Mind you I have no death wish. Syria and Yeman are not high on my travel plans, and thrill seekers to war-torn areas to me are pure and simple idiots. There is no nicer term. But for me, Thailand does not belong in the same category, nor should it. My heart goes out to the dead and wounded tourists, as well as the nearby workers and innocent bystanders. This life, for all its magic and wonder, has a cruel side.

In the stark light of day, all that I can say is Bangkok, you are not alone in this dark time. I will be back again standing next to you in admiration and joy, just like I always have.

See you soon.

My passion for travel remains undaunted, unflinching and absolute.

— Bill Barnett

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Crime

188 new total of Bangkok clinics accused of defrauding healthcare system

Maya Taylor

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188 new total of Bangkok clinics accused of defrauding healthcare system | The Thaiger
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Officials say they have found evidence of fraudulent claims at an additional 106 hospitals and health clinics in Bangkok. This follows an initial investigation by the National Health Security Office that uncovered corruption at 18 Bangkok healthcare facilities, which was then increased to 64 upon further scrutiny. The latest discovery brings to 188 the number of clinics and hospitals accused of defrauding Thailand’s universal healthcare system.

The scandal, involving around 1 million fake services, and costing the state an estimated 195 million baht, is laid bare in a report in Nation Thailand today. The NHSO has already cancelled contracts with 64 healthcare facilities, accusing them of inventing patient details to defraud the government. It’s understood all 188 hospitals and clinics will be made to repay the money, with the NHSO lodging a civil case with the Department of Special Investigation, who will carry out an investigation into all medical records from the last 10 years.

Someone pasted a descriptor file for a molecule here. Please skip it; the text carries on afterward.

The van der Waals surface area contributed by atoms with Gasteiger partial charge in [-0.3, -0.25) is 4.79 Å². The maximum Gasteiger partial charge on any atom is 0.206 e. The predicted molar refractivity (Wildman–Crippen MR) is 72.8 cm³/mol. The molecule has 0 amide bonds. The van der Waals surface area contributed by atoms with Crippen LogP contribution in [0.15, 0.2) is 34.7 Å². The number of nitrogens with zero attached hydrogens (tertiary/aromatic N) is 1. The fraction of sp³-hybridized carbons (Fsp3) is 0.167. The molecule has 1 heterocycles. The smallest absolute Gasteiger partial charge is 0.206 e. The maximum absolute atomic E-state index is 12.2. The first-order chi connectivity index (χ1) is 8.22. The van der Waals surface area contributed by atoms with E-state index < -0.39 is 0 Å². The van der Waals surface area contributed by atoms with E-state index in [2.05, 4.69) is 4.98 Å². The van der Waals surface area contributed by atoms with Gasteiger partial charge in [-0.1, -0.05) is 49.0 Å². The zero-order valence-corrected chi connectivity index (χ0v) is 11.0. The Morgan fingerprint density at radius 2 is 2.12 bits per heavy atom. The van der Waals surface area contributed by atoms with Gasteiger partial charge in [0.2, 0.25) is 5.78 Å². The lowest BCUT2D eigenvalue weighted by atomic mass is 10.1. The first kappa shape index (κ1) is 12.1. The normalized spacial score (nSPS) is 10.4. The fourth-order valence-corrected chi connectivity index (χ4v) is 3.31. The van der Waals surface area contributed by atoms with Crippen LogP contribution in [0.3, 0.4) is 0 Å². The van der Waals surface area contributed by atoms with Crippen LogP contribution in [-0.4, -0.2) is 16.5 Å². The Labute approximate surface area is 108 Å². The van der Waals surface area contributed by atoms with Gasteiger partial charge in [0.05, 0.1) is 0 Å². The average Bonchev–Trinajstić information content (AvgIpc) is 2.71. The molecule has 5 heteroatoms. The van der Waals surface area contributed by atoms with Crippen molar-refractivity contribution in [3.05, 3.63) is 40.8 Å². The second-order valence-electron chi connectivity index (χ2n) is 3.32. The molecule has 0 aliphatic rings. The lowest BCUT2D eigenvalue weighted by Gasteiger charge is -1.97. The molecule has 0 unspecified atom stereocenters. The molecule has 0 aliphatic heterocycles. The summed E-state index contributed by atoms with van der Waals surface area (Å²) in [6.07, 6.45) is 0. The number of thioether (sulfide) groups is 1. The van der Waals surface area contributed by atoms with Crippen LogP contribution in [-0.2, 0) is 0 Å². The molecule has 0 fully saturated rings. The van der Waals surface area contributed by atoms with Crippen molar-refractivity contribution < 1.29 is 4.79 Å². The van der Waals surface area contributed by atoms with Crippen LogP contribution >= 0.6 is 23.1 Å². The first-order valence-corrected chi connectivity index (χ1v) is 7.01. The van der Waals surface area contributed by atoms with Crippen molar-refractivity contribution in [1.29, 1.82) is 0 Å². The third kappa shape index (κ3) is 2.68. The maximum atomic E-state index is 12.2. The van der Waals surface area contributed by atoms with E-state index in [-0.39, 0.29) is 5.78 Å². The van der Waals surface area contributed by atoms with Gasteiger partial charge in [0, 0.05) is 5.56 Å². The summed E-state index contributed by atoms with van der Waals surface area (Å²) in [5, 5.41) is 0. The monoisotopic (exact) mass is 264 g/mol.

The deputy secretary-general of the NHSO, Karoon Kuntiranont, says that of 800,000 claims from gold cardholders, around 70% have been found to be false. He says the 30% of patients whose cases are genuine will now be cared for by other facilities. These include HIV patients, patients awaiting surgery, those being treated for kidney disease, and those suffering from chronic illnesses.

Karoon says the corruption is limited to clinics and hospitals in the greater Bangkok area, with a loophole that allowed the fraud to take place now being closed.

SOURCE: Nation Thailand

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Thailand

PM orders Thai police to collaborate with Interpol to bring Boss back to Thailand

Caitlin Ashworth

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PM orders Thai police to collaborate with Interpol to bring Boss back to Thailand | The Thaiger
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The Thai PM is ordering Thai police to work with Interpol, the International Criminal Police Organisation, to find Vorayuth “Boss” Yoovidhya and bring him back to Thailand for prosecution. The Red Bull heir has been on the run since 2017 and faces charges reckless driving causing death and using cocaine, charges which date back to the incident in 2012 in Bangkok.

In 2012, Boss allegedly sped his Ferrari down Sukhumvit Road in Thong Lor, running over and dragging a 47 year old police officer 100 metres down the road, killing him.